Crab Apples (and apples in general) are high in Pectin which is what you need to give Jams and Jellies a good set. They are therefore perfect as a base for any hedgerow Jelly. The difference between jam and jelly is that jelly is made strictly from the juice of fruit (with all the other parts strained out) while jam is made from crushed fruit. Foraged fruit is perfect for Jelly making; there’s far less fiddling around preparing the fruit and removing seeds, and as you haven’t had to buy the fruit, the far smaller yield is less of a problem. As the resulting Jelly is perfectly smooth, it is ideal for adding to savoury dishes (such as using it to enrich gravy) as well as using it as a traditional preserve.
This recipe can be used as a template for any Jelly. You could substitute the rose hips for any edible hedgerow berries; blackberries, damsons, hawthorn berries and rowan are popular, or indeed use a mix of different fruits. Equally, plain old Crab Apple Jelly is also lovely, and is the perfect base for any herb jelly.
The rose hips I used here were from my freezer. Please see Freezing Foraged Fruits to read why I like to freeze my fruit. If you are using rose hips that haven’t been frozen you might want to simmer them for 15 mins or so to start them softening before you add your apples. When I make Jelly I use preserving sugar as the bigger crystals allegedly result in a clearer Jelly. Granulated sugar would also be fine to use.
500g Rose hips
1kg Crab Apples
About a litre of water
Sugar ( I used preserving)
Wash your fruit and remove any stalks. Throw it all into a large pan, cutting your apples into half or quarters if they are large, adding the juice from the lemon and enough water to almost cover. It is advised not to use Aluminum pans for jam making as the metal reacts with the acids in the fruit. I use a wide-based enamel pan for preserve making.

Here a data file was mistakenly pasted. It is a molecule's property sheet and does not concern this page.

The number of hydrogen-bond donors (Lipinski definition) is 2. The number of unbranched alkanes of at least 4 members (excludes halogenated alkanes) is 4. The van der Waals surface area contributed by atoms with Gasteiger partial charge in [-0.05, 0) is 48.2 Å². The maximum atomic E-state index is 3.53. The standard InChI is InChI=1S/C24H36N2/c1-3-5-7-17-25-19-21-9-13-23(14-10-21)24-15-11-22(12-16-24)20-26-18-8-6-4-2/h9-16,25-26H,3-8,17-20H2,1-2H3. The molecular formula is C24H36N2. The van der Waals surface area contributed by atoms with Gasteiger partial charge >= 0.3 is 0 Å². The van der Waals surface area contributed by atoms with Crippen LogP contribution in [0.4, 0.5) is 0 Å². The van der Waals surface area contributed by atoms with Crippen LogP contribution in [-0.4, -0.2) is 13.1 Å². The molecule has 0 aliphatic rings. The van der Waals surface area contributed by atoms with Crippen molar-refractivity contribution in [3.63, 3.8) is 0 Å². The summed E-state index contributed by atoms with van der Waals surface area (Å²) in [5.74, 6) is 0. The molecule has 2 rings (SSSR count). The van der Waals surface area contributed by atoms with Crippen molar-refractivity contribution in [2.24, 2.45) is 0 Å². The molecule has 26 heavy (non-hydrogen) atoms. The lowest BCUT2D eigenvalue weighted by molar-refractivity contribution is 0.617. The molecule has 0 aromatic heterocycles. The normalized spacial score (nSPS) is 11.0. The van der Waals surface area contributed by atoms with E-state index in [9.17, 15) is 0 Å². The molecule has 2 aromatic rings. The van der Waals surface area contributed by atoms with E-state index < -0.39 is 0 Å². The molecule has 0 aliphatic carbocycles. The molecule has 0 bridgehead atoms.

Cook your fruit down into a pulp. Once it starts to soften you can use a potato masher to encourage the process. My fruit took about 40mins to cook down into this pulp. If you use fruits such as Damsons the stones will float to the surface as the fruit breaks up. This isn’t a problem with a Jelly as you’ll be straining your pulp next.
I have a jelly bag and stand so I simply tip my pulp into this. Alternatively line a colander with muslin and strain through that. Traditionally you leave the juice to drip out overnight, as squeezing the bag will result in a cloudy Jelly. I follow the traditional method, but do whatever works for you!
Once your juice has dripped through the bag, measure the resulting quantity. I ended up with about 700mls of juice. You need 450g sugar for every 600mls of juice, so in my case I used 525g of sugar. Depending on what fruit you are using you could use the resulting pulp to make fruit leather. As Rose hip seeds are fairly unpalatable in my opinion, mine went in the bin.
Heat your juice and sugar slowly until the sugar has dissolved, than allow it to come up to a rolling boil. Boil hard for 10-15 mins until your jelly has reached 105C on a preserving thermometer. If you don’t have a thermometer, spoon a little jelly onto a saucer you have chilled in a freezer. Leave for 30 secs, then push with your finger; if the jelly wrinkles and doesn’t flood to fill the gap, it is ready.
Don’t worry about any scum that rises to the surface while the jelly is boiling, once it is ready and you have removed it from the heat stir in a small lump of butter, which will disperse the scum. This photo was taken after I added the butter and the scum had started to disperse.
Pour into clean, dry, hot jars that have been sterilised in a warm oven. I use clean, screw on lids for my preserves rather than waxed discs. I made 7 small jars of this Jelly – approximately 800mls in total. Store in a cool dark place if not using immediately. This Jelly should be good for at least 6 months while unopened.